Do Poodles Get Along With Chihuahuas?

Do Poodles Get Along With Chihuahuas?

Poodles are a very loving and charming dog breed. They could be the sweetest dog you could ever imagine. True to their size, they are a small cup of joy with a lot of furs included. They could light up the house, and any poodle-owner could certify how much happiness they could bring. So, can poodles get along with chihuahuas?

Sadly, the answer is NO. But if you don’t know it yet, poodles are actually territorial, most dogs are. They like the space for their convenience. They do not like being around aggressive dogs; that is why giving them walks is necessary for socializing with other dogs. Although there are a few dog parents who managed to pull it off, they must have gone through hard times training the dogs for them to get along, or they grew up together and built a great bond.

From a scale of one to ten, ten being the highest compatibility score, their compatibility to live in the same house is roughly at three. That is a danger zone. It merely means that you could not put them together at the same home as they are both territorials and are not likely to share.

Poodles Vs Chihuahuas

Even though they are both one of the most adorable dogs and the companion type of dogs, they have a wide range of differences. Let me show you how poodles and chihuahuas differ in many things to prove that they should not be under the same roof.

CategoriesPOODLESCHIHUAHUAS
Coat ColorApricot, Black, Brown, Silver, White, Fawn Blue, Cream, Gray, and Red Beige    Chocolate, Fawn Tan, Cream Red, and Black
GroomingNeeds professional grooming to maintain the coatMinimal grooming only
TemperamentActive, Faithful, Intelligent, Alert, Instinctual, and TrainableAlert, Devoted, Intelligent, Courageous, Lively, and Quick
Intelligence    Outstanding: Poodle is one of the smartest dog breeds.    Low to average: Chihuahua is not the brightest one.
TrainabilityPoodles are very easy to train.Chihuahuas are quite easy to train.
Sensitivity Level    They are more sensitive than other dog breeds.Chihuahuas do not like irregular daily routine, noisy house, and frequent guests.
Social NeedsPoodles are a social breed.Chihuahuas need a lot of social interaction.
BarkingAverage to high: Poodle is a vocal breed.High: Chihuahua is a very vocal breed.
Watchdog AbilityPoodles are very good watchdogs.Chihuahuas are average watchdogs.
TerritorialPoodles are strong defenders of their territory.Chihuahuas are average defenders of their territory.
Chewing HabitPoodles have a lower tendency to nip, chew, play-bite, or herd people.Chihuahuas have a high tendency to nip, chew, play-bite, or herd people.
Tolerates Being Left at HomePoodles have the best time when a family member is at home or if they are taken to the workplace.Chihuahuas tend to have separation anxiety if their owners leave them alone at home because they bond very closely with them.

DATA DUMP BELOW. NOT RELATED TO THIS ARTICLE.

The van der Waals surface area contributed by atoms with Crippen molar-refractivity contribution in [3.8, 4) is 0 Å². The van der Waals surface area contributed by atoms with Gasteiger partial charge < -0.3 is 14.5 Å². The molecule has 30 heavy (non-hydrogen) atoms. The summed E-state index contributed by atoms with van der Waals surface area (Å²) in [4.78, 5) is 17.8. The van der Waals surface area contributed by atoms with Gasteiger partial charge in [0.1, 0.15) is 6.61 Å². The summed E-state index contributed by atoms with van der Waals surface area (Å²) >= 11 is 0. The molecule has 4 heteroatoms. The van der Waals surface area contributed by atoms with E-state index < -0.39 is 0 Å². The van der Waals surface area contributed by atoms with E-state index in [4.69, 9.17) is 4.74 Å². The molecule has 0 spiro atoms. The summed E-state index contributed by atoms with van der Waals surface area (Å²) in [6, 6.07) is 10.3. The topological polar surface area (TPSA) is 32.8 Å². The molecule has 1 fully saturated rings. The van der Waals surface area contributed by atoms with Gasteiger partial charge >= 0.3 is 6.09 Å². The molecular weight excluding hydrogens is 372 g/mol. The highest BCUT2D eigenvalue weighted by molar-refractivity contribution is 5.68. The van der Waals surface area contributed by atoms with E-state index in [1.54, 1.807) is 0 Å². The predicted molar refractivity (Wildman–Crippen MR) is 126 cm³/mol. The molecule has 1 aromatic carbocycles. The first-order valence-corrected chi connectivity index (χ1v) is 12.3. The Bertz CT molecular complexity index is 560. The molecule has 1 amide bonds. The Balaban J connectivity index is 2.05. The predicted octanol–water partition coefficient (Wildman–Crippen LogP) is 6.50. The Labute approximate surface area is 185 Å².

Stranger FriendlyPoodles are stranger friendly dogs.Chihuahuas are average friendly towards strangers.
Child-FriendlyPoodles are very kid-friendly dogs.Chihuahuas are not kid-friendly dogs.
Cat-FriendlyPoodles are somehow cat-friendly dogs.Chihuahuas are very cat-friendly dogs.
Dog-FriendlyPoodles are dog-friendly dogs.Chihuahuas are somehow friendly towards other dogs.
Old People FriendlyPoodles are one of the best breeds recommended for elderly people.Chihuahuas are not recommended for elderly people.
ExercisePoodles need quite a lot of exercise.Chihuahuas exercise need is very minimal.
Sleeping NeedPoodles are quite energetic dogs, and they do not spend too much time sleeping.Chihuahuas sleep for about 12-14 hours a day as an average dog, yet they’re not considered as a lazy breed.
Stinkiness    Poodles have a low chance of getting a stinky smell.    Chihuahua has a high chance of getting the stinky smell.

The contrasts presented are just guides if you are thinking of getting a chihuahua as your second dog. Although they differ in many things and they are not highly recommended to live together, there are still dog owners who have an enormous amount of patience to get them along.

Determining Their Compatibility

Pushing that aside, if you are a poodle owner and thinking of getting a second dog, there are things that you must consider. It is vital to determine their compatibility. You need to know how to choose your second dog to ensure the harmonious living inside the household.

You must try to determine first how well your poodle accepts newcomers. Now their acceptance will usually depend on the size, breed, age, gender, health, personality, instincts, and so on. Other breeds, like poodles, highly are dog-friendly, but if you introduce them to a dog that is opposite of their traits, like chihuahuas, it could be total chaos.